What’s Twitter doing with two factor authentication?

The simple way of protecting an account for an online service is with a password. But passwords on their own are not very secure. Which is why ‘two factor authentication’ (2FA) also exists.

For non-IT experts, that’s rather an obscure name for what is simple idea: the idea that you need to prove who you are via two different routes. That’s common in all sorts of offline scenarios too (such as for opening a bank account, where one form of identity from each of two different lists is usually asked for). For online services, it means not only knowing the password but also having possession of a physical device to do so. Hence, two factors to authenticate.

Two-factor authentication: my technological New Year's resolution

The start of 2014 provided a good prompt to get round to doing something I'd long known was wise but hadn't quite sorted: switching to using two-factor authentication. more

The basic form of this is to have possession of your mobile phone. You give your number over and then always have to have access to it to login in future. After you enter your password from then on, you then get a sent a text message with a special code which you have to also enter. No mobile phone, no successful login.

However, this form of 2FA has limitations. You need to have mobile phone with you, powered up and able to get a signal. That can cause problems if you’re in a building with coverage blackspots, or if your phone is stolen. But also text messages are a very insecure form of communication, and the ability to spoof text messages and to clone SIM cards opens up hacking opportunities.

So there’s a more advanced form of 2FA which involves either having an authenticator app on your phone or physical possession of a security key that you plug into your device. They have their practical implications too, but overall are more secure and more convenient than relying on text messaging. As long as you put the effort into getting set up, which although easy (you can get an authenticator app for free and it’s only a few steps to be up and running with it) is also a a bit of a barrier and one of the reasons why SMS 2FA is still so widespread.

However, as these methods are better, it’s also becoming more common for the SMS option to disappear as a choice, especially on financial services.

Which is where Twitter’s latest news comes in. Twitter is removing the SMS option from its free accounts, and in future SMS will only be available if you pay for Twitter Blue.

A lot of the reaction to this has been a case of more heat than light, and suggesting that people think Twitter is removing 2FA completely from free accounts. It isn’t. Rather it’s pushing people towards using a more secure option.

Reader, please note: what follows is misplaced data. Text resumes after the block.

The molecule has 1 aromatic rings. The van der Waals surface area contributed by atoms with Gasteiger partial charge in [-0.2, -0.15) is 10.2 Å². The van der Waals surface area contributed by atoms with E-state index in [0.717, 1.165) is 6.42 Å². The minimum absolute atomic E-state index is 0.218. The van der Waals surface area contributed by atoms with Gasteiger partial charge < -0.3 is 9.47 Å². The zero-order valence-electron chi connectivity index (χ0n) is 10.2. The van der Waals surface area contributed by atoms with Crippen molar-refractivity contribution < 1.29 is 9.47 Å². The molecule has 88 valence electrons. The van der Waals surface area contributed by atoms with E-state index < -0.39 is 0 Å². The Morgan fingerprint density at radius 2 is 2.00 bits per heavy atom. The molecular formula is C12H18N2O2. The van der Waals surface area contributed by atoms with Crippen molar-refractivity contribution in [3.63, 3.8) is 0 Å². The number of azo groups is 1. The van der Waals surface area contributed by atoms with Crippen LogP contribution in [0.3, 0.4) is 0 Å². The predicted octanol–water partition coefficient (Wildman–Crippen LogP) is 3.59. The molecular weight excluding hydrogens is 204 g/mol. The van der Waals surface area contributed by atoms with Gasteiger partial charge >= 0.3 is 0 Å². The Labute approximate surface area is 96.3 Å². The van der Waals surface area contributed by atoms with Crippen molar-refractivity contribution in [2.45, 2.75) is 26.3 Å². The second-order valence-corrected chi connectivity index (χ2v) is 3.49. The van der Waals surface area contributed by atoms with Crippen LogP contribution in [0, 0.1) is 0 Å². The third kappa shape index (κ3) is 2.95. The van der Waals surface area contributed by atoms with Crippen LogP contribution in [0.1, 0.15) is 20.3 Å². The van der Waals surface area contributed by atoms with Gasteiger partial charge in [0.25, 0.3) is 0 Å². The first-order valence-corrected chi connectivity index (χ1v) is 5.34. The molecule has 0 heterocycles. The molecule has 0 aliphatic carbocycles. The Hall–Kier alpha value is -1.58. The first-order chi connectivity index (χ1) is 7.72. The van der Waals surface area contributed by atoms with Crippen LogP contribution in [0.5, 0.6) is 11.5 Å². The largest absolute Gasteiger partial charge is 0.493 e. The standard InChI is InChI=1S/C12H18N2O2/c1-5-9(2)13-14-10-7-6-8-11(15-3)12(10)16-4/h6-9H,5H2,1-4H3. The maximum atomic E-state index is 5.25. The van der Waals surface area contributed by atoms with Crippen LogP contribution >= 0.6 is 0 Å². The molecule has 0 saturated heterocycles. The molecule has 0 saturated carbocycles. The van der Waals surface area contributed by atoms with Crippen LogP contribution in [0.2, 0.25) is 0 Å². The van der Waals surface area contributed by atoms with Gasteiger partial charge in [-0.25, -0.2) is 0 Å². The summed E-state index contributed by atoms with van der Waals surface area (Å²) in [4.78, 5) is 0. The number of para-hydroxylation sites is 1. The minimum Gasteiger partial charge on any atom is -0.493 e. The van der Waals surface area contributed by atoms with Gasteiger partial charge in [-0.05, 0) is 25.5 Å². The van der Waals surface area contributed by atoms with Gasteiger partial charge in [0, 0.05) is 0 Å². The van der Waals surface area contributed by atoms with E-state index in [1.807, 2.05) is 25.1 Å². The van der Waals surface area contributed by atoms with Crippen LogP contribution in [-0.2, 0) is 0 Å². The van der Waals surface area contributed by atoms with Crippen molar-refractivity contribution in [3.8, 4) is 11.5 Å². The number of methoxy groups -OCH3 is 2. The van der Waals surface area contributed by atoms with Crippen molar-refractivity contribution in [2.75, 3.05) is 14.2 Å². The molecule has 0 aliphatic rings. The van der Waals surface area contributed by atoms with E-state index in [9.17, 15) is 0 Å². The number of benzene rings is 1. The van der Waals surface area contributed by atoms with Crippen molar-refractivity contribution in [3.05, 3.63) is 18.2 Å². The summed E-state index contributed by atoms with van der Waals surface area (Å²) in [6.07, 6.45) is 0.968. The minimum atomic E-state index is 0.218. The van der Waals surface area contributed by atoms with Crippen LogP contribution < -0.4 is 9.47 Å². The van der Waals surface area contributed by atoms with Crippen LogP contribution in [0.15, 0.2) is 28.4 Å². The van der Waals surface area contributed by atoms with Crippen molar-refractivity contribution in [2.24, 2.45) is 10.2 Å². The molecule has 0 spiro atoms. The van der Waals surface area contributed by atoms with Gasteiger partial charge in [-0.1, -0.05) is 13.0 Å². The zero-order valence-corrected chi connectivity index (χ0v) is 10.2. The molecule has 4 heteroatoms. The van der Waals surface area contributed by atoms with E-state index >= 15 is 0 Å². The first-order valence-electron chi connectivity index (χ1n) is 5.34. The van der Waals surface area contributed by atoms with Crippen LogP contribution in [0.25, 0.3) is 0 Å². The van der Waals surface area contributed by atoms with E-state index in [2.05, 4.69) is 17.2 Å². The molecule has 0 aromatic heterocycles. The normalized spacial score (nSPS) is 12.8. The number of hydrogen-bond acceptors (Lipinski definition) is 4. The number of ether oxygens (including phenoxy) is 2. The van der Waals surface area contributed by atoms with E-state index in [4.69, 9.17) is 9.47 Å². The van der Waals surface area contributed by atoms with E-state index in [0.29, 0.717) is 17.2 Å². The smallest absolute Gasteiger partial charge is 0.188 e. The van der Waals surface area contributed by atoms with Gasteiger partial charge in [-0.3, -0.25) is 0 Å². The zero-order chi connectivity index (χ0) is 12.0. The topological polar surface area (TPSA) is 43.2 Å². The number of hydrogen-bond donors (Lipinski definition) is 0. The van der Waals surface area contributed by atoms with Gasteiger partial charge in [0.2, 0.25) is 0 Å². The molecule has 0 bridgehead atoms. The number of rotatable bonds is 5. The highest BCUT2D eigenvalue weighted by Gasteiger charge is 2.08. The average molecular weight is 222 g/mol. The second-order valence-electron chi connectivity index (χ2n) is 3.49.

That would be straightforwardly good if it weren’t for two confusing factors. One is that Twitter isn’t making it mandatory to use some form of 2FA (unlike, say, my bank which does make this a requirement). So a reasonable fear is that some people will downgrade from SMS 2FA to no 2FA.

The other confusing factor is that decision of Twitter to let people carry on using the SMS option if they pay-up for a Blue account:

That makes it easy to think there’s a degree of bad faith behind this move, trying to use the presence of an additional (even if inferior) security option as a hook to get people to pay up money.

But regardless of the motivation, the overall solution for Twitter users is a simple one: you should be using 2FA and you shouldn’t be doing that via SMS.

So whatever Twitter’s motivations, the best response to this move on their part is one that benefits you: upgrade your security away from relying on SMS. Don’t turn off 2FA but upgrade it (and especially if you use Twitter for politics, as it’s not a good idea to make it easy for hackers to embarrass you.)

I use the Authy as an alternative to SMS for two factor authentication. It’s free, widely used and highly rated by security experts. It allows you to back-up all your setting so that you can use Authy on more than one device and also have a backup in case of your phone being stolen or lost. That slightly reduces the security of using it in return for the extra convenience. Oh crumbs, do some security experts like arguing over the pros and cons of that. If you’d rather not have that combination you can either use Authy without turning on this feature or use one of the other free and highly rated authenticator apps, such as those from Google and Microsoft.

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